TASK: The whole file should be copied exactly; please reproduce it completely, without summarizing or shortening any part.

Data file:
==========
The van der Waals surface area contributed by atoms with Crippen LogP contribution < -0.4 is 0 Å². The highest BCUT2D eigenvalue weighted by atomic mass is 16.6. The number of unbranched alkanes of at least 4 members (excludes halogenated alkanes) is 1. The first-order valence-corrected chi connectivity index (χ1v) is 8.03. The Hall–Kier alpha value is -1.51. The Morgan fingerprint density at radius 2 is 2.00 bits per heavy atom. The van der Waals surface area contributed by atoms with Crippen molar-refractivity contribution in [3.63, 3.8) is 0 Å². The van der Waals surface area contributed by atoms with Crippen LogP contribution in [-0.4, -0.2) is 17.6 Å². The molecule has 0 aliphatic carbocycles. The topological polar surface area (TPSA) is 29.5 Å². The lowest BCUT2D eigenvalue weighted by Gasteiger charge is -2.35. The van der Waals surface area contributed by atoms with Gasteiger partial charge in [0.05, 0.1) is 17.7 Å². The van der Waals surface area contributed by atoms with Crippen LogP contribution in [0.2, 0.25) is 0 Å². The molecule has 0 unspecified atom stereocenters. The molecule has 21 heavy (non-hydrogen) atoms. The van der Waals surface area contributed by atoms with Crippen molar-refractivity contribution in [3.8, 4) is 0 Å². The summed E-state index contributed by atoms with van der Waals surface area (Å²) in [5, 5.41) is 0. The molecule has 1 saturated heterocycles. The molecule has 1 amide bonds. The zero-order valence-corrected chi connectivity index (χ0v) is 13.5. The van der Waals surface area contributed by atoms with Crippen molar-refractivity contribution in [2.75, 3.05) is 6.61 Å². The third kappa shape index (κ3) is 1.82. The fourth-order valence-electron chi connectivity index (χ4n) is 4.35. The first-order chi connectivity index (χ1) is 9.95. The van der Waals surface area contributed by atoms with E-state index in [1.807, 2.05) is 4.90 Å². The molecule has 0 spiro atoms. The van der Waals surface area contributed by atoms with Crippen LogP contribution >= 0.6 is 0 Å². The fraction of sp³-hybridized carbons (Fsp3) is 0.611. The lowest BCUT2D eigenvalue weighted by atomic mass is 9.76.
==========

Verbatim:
The van der Waals surface area contributed by atoms with Crippen LogP contribution < -0.4 is 0 Å². The highest BCUT2D eigenvalue weighted by atomic mass is 16.6. The number of unbranched alkanes of at least 4 members (excludes halogenated alkanes) is 1. The first-order valence-corrected chi connectivity index (χ1v) is 8.03. The Hall–Kier alpha value is -1.51. The Morgan fingerprint density at radius 2 is 2.00 bits per heavy atom. The van der Waals surface area contributed by atoms with Crippen molar-refractivity contribution in [3.63, 3.8) is 0 Å². The van der Waals surface area contributed by atoms with Crippen LogP contribution in [-0.4, -0.2) is 17.6 Å². The molecule has 0 aliphatic carbocycles. The topological polar surface area (TPSA) is 29.5 Å². The lowest BCUT2D eigenvalue weighted by Gasteiger charge is -2.35. The van der Waals surface area contributed by atoms with Gasteiger partial charge in [0.05, 0.1) is 17.7 Å². The van der Waals surface area contributed by atoms with Crippen LogP contribution in [0.2, 0.25) is 0 Å². The molecule has 0 unspecified atom stereocenters. The molecule has 21 heavy (non-hydrogen) atoms. The van der Waals surface area contributed by atoms with Crippen molar-refractivity contribution in [3.8, 4) is 0 Å². The summed E-state index contributed by atoms with van der Waals surface area (Å²) in [5, 5.41) is 0. The molecule has 1 saturated heterocycles. The molecule has 1 amide bonds. The zero-order valence-corrected chi connectivity index (χ0v) is 13.5. The van der Waals surface area contributed by atoms with Crippen molar-refractivity contribution in [2.75, 3.05) is 6.61 Å². The third kappa shape index (κ3) is 1.82. The fourth-order valence-electron chi connectivity index (χ4n) is 4.35. The first-order chi connectivity index (χ1) is 9.95. The van der Waals surface area contributed by atoms with E-state index in [1.807, 2.05) is 4.90 Å². The molecule has 0 spiro atoms. The van der Waals surface area contributed by atoms with Crippen LogP contribution >= 0.6 is 0 Å². The fraction of sp³-hybridized carbons (Fsp3) is 0.611. The lowest BCUT2D eigenvalue weighted by atomic mass is 9.76.